- The girl was bareheaded and barefooted. One of her slippers were ironically stolen by a street urchin to be saved as a cradle for his child in the future. This is a sign of pathos, despair, and harsh reality, that the poor horde things from the time they are children.
- The girl at the beginning of the story is given the status of a poor creature and called ‘poor little thing’ to show her vulnerability and helplessness.
- The goose walking towards her is a humorous element added in the story for children.
- The girl was a beauty, but what was the use of beauty without money.
This story is very similar to Dostoevsky’s ‘The Little Orphan’. While Dostoevsky’s orphan boy dies on Christmas eve, the little match girl dies on New Year’s Eve. They both die during the festive season of Christmas; therefore, a highly Christian theological element shows itself to be very prominent in the story. But we will not focus on those elements here, though there are plenty. There is a direct relation to Jesus Christ in Dostoevsky’s story and not at all in Andersen’s tale. However, both stories take place in the bustling cities of Europe. The little orphan does not see visions until he dies while the little match girl sees visions as she dies and after that as well. Both the mothers of the two concerned children are probably dead. Both children seem to be depicted as the innocent victims of nineteenth-century capitalism and Industrialization. Both stories were penned during the nineteenth-century and show the aloofness of the ‘haves’ and the misery of the ‘have nots.’ There is a Kierkegaardian element in both stories but more especially in the Andersen story. Kierkegaardian elements are indicative of Christian doctrine being different from the way Christians live; one needs to live the Christian life and not just worship its external forms. In Dostoevsky’s tale, his Hegelian angle is quite apparent. These stories seem to be setting the theme for a socialist view of life. Also, both the children were loved by only one person in their life: the boy was loved by his mother, while the match girl was loved by her grandmother. The little boy was not keen on dying and leaving the beautiful world of St. Petersburg during Christmas, but the weary match girl wishes to leave this world and go away with her grandmother.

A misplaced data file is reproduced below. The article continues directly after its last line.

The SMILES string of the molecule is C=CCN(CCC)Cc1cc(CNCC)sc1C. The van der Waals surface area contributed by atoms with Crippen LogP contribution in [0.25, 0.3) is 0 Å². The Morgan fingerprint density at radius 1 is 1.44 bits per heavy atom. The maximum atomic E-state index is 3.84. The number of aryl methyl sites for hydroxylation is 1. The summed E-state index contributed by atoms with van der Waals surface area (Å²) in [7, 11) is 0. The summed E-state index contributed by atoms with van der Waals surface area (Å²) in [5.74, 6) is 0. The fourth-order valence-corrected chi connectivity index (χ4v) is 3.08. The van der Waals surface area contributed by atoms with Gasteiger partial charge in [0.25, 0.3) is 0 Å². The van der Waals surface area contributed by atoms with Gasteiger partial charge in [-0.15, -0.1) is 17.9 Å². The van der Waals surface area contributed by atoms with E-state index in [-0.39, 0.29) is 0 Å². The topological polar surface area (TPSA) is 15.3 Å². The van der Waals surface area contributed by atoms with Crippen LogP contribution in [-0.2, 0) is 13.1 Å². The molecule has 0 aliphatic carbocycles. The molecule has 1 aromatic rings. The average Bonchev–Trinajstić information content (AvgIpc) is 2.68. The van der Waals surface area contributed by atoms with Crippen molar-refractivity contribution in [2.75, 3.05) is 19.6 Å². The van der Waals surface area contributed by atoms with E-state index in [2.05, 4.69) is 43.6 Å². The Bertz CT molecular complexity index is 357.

I have compared ‘The Little Match Girl’ and ‘The Little Orphan’ only to a limited extent. I can dwell on this in depth but it will need to be in another blog post. Nevertheless, both stories are heartbreaking and full of everything that forms the basis of the life of our poor even today. I hope things improve in the near future. If you are interested in more book reviews, short story analysis, poems, essays, and other bookish articles, then you can visit my blog insaneowl.com. If you want to buy my books then check out my website fizapthanpublishing.us or fizapathan.com. Happy reading to you this coming weekend!